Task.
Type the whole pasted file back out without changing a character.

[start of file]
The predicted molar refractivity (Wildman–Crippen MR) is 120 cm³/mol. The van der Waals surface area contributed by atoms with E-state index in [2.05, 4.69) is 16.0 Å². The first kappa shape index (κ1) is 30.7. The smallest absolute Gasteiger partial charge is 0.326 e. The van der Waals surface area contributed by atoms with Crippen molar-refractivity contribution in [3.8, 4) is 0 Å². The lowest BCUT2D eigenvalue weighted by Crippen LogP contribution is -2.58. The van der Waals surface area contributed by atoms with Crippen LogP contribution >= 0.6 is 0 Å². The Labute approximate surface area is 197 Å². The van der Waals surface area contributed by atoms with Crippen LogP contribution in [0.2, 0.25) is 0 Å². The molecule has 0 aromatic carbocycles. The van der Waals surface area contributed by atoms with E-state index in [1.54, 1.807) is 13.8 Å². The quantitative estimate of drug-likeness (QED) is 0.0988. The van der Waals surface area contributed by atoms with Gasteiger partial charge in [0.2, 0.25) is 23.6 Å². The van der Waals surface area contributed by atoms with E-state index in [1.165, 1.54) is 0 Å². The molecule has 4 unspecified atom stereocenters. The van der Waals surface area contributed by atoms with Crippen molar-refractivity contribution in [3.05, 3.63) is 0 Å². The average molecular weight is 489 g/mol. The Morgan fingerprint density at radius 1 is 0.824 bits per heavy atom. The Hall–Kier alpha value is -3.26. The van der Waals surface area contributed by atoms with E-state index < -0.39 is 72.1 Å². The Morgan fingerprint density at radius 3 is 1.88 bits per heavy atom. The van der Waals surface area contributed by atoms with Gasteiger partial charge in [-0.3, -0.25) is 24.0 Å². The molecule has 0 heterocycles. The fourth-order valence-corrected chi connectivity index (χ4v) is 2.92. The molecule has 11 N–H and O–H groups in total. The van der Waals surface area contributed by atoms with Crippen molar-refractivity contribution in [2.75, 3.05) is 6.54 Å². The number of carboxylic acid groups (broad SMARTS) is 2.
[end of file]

The predicted molar refractivity (Wildman–Crippen MR) is 120 cm³/mol. The van der Waals surface area contributed by atoms with E-state index in [2.05, 4.69) is 16.0 Å². The first kappa shape index (κ1) is 30.7. The smallest absolute Gasteiger partial charge is 0.326 e. The van der Waals surface area contributed by atoms with Crippen molar-refractivity contribution in [3.8, 4) is 0 Å². The lowest BCUT2D eigenvalue weighted by Crippen LogP contribution is -2.58. The van der Waals surface area contributed by atoms with Crippen LogP contribution >= 0.6 is 0 Å². The Labute approximate surface area is 197 Å². The van der Waals surface area contributed by atoms with Crippen LogP contribution in [0.2, 0.25) is 0 Å². The molecule has 0 aromatic carbocycles. The van der Waals surface area contributed by atoms with E-state index in [1.54, 1.807) is 13.8 Å². The quantitative estimate of drug-likeness (QED) is 0.0988. The van der Waals surface area contributed by atoms with Gasteiger partial charge in [0.2, 0.25) is 23.6 Å². The van der Waals surface area contributed by atoms with E-state index in [1.165, 1.54) is 0 Å². The molecule has 4 unspecified atom stereocenters. The van der Waals surface area contributed by atoms with Crippen molar-refractivity contribution in [3.05, 3.63) is 0 Å². The average molecular weight is 489 g/mol. The Morgan fingerprint density at radius 1 is 0.824 bits per heavy atom. The Hall–Kier alpha value is -3.26. The van der Waals surface area contributed by atoms with E-state index < -0.39 is 72.1 Å². The Morgan fingerprint density at radius 3 is 1.88 bits per heavy atom. The van der Waals surface area contributed by atoms with Gasteiger partial charge in [-0.3, -0.25) is 24.0 Å². The molecule has 0 heterocycles. The fourth-order valence-corrected chi connectivity index (χ4v) is 2.92. The molecule has 11 N–H and O–H groups in total. The van der Waals surface area contributed by atoms with Crippen molar-refractivity contribution in [2.75, 3.05) is 6.54 Å². The number of carboxylic acid groups (broad SMARTS) is 2.